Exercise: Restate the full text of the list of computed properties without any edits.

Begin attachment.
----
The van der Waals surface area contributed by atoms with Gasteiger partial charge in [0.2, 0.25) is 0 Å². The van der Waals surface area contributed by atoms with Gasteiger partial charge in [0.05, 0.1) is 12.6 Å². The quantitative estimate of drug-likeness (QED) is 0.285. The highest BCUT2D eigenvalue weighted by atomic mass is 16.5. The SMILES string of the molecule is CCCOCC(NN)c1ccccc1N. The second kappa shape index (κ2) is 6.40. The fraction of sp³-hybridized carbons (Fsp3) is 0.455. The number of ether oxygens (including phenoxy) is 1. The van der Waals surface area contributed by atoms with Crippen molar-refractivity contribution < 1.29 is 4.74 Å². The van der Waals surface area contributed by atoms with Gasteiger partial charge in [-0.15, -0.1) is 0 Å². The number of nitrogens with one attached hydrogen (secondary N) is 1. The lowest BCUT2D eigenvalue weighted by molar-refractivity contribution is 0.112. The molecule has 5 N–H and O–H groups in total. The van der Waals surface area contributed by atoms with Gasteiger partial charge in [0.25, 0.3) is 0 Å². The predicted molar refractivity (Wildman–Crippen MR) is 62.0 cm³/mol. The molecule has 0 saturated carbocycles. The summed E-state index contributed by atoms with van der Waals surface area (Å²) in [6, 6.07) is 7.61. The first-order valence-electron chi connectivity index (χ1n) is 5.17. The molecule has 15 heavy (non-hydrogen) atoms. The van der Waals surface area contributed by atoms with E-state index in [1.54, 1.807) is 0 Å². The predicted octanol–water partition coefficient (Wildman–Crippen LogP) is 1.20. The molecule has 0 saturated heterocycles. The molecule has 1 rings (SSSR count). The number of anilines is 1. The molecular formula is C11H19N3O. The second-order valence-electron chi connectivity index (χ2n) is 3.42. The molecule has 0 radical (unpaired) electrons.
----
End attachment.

The van der Waals surface area contributed by atoms with Gasteiger partial charge in [0.2, 0.25) is 0 Å². The van der Waals surface area contributed by atoms with Gasteiger partial charge in [0.05, 0.1) is 12.6 Å². The quantitative estimate of drug-likeness (QED) is 0.285. The highest BCUT2D eigenvalue weighted by atomic mass is 16.5. The SMILES string of the molecule is CCCOCC(NN)c1ccccc1N. The second kappa shape index (κ2) is 6.40. The fraction of sp³-hybridized carbons (Fsp3) is 0.455. The number of ether oxygens (including phenoxy) is 1. The van der Waals surface area contributed by atoms with Crippen molar-refractivity contribution < 1.29 is 4.74 Å². The van der Waals surface area contributed by atoms with Gasteiger partial charge in [-0.15, -0.1) is 0 Å². The number of nitrogens with one attached hydrogen (secondary N) is 1. The lowest BCUT2D eigenvalue weighted by molar-refractivity contribution is 0.112. The molecule has 5 N–H and O–H groups in total. The van der Waals surface area contributed by atoms with Gasteiger partial charge in [0.25, 0.3) is 0 Å². The predicted molar refractivity (Wildman–Crippen MR) is 62.0 cm³/mol. The molecule has 0 saturated carbocycles. The summed E-state index contributed by atoms with van der Waals surface area (Å²) in [6, 6.07) is 7.61. The first-order valence-electron chi connectivity index (χ1n) is 5.17. The molecule has 15 heavy (non-hydrogen) atoms. The van der Waals surface area contributed by atoms with E-state index in [1.54, 1.807) is 0 Å². The predicted octanol–water partition coefficient (Wildman–Crippen LogP) is 1.20. The molecule has 0 saturated heterocycles. The molecule has 1 rings (SSSR count). The number of anilines is 1. The molecular formula is C11H19N3O. The second-order valence-electron chi connectivity index (χ2n) is 3.42. The molecule has 0 radical (unpaired) electrons.